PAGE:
Forgotten Citizens: an interview with David Kinloch

Forgotten Citizens conference
Published on 8 Sep 2008

Why is it important people tell their stories?

David Kinloch

I think the most important thing is that you don't have to be ashamed of hiding things behind your back. And also it's good to know that there are people who care for you and are supporting you. Like myself, I was in State Hospital for seven years because when my mum was born, she used to go in with a guy called Kelly, and she gave birth to me in Lennox Castle Hospital in 1951. That's when I was born.

After that, I was taken into care. I was put into a lot of kids' homes, which I didn't like because the staff did terrible things to you. They actually sexually abused you. And then after that I was put into Longstaff Hospital when I was 15 years old. But it didn't agree with me to be in that hospital because there was nothing wrong with me. It was very bad, you know.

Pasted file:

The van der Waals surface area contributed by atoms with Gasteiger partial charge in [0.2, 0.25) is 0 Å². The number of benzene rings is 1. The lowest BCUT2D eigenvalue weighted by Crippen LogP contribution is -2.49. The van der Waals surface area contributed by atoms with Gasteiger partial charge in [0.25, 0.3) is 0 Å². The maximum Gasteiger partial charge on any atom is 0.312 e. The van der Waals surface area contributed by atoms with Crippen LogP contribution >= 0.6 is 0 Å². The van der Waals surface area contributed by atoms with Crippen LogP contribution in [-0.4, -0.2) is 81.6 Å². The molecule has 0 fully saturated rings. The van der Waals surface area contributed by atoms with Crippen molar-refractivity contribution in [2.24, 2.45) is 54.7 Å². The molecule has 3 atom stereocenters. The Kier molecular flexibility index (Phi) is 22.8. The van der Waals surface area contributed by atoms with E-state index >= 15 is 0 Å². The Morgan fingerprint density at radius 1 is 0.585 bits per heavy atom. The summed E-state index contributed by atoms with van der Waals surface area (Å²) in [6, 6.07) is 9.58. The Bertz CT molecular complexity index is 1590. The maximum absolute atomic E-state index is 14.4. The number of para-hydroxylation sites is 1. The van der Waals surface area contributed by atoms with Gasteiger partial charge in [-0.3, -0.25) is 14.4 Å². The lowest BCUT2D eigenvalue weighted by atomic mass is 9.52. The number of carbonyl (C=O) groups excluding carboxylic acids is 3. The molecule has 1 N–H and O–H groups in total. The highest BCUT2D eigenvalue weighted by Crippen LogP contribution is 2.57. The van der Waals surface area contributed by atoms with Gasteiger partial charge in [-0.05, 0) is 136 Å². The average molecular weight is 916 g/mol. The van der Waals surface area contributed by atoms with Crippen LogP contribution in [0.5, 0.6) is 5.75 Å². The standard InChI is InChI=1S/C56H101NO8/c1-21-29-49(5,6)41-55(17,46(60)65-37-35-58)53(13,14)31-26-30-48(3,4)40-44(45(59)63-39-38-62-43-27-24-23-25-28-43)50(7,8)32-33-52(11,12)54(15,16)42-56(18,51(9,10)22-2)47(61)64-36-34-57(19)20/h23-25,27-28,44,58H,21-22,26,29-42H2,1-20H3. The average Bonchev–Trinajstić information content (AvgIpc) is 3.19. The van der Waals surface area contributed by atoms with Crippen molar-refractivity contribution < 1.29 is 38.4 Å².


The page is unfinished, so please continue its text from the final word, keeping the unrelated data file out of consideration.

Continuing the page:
What can we learn?

David Kinloch

I think it's important that people have the right to go back to their own community and have their own life, their own privileges and that because at the end of the day they can make that decision. Nobody else can make it for you. You have to stand up for your rights like I'm doing, which I've been doing since I was born.

I've had my ups and downs and it's taken me four years to find my real mum. I only knew her for about ten years, but unfortunately she died six years ago after a blood clot. And I still miss her very much because she was the one that brought me into the world, nobody else.